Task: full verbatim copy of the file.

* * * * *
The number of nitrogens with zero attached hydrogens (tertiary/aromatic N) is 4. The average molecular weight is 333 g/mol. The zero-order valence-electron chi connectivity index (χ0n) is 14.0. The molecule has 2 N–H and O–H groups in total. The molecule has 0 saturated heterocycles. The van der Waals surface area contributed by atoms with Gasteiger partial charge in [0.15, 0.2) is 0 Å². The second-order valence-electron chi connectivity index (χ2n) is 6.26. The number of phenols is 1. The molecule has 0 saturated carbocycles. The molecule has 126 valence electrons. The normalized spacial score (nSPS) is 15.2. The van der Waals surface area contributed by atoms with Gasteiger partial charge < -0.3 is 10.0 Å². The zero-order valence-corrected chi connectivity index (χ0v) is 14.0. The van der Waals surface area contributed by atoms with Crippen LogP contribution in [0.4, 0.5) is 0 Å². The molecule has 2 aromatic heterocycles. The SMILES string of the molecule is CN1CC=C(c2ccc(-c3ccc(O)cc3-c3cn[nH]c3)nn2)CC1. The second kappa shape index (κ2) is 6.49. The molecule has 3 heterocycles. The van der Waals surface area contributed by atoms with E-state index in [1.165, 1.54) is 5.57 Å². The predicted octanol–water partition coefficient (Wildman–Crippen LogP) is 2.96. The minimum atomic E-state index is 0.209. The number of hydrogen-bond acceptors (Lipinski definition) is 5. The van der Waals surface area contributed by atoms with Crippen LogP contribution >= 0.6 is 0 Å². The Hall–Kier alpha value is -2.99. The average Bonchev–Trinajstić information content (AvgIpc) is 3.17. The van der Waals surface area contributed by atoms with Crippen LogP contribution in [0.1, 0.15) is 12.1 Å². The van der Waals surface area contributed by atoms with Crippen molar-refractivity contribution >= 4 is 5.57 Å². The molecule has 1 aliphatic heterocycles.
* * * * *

The number of nitrogens with zero attached hydrogens (tertiary/aromatic N) is 4. The average molecular weight is 333 g/mol. The zero-order valence-electron chi connectivity index (χ0n) is 14.0. The molecule has 2 N–H and O–H groups in total. The molecule has 0 saturated heterocycles. The van der Waals surface area contributed by atoms with Gasteiger partial charge in [0.15, 0.2) is 0 Å². The second-order valence-electron chi connectivity index (χ2n) is 6.26. The number of phenols is 1. The molecule has 0 saturated carbocycles. The molecule has 126 valence electrons. The normalized spacial score (nSPS) is 15.2. The van der Waals surface area contributed by atoms with Gasteiger partial charge < -0.3 is 10.0 Å². The zero-order valence-corrected chi connectivity index (χ0v) is 14.0. The van der Waals surface area contributed by atoms with Crippen LogP contribution in [0.4, 0.5) is 0 Å². The molecule has 2 aromatic heterocycles. The SMILES string of the molecule is CN1CC=C(c2ccc(-c3ccc(O)cc3-c3cn[nH]c3)nn2)CC1. The second kappa shape index (κ2) is 6.49. The molecule has 3 heterocycles. The van der Waals surface area contributed by atoms with E-state index in [1.165, 1.54) is 5.57 Å². The predicted octanol–water partition coefficient (Wildman–Crippen LogP) is 2.96. The minimum atomic E-state index is 0.209. The number of hydrogen-bond acceptors (Lipinski definition) is 5. The van der Waals surface area contributed by atoms with Crippen LogP contribution >= 0.6 is 0 Å². The Hall–Kier alpha value is -2.99. The average Bonchev–Trinajstić information content (AvgIpc) is 3.17. The van der Waals surface area contributed by atoms with Crippen LogP contribution in [0.1, 0.15) is 12.1 Å². The van der Waals surface area contributed by atoms with Crippen molar-refractivity contribution >= 4 is 5.57 Å². The molecule has 1 aliphatic heterocycles.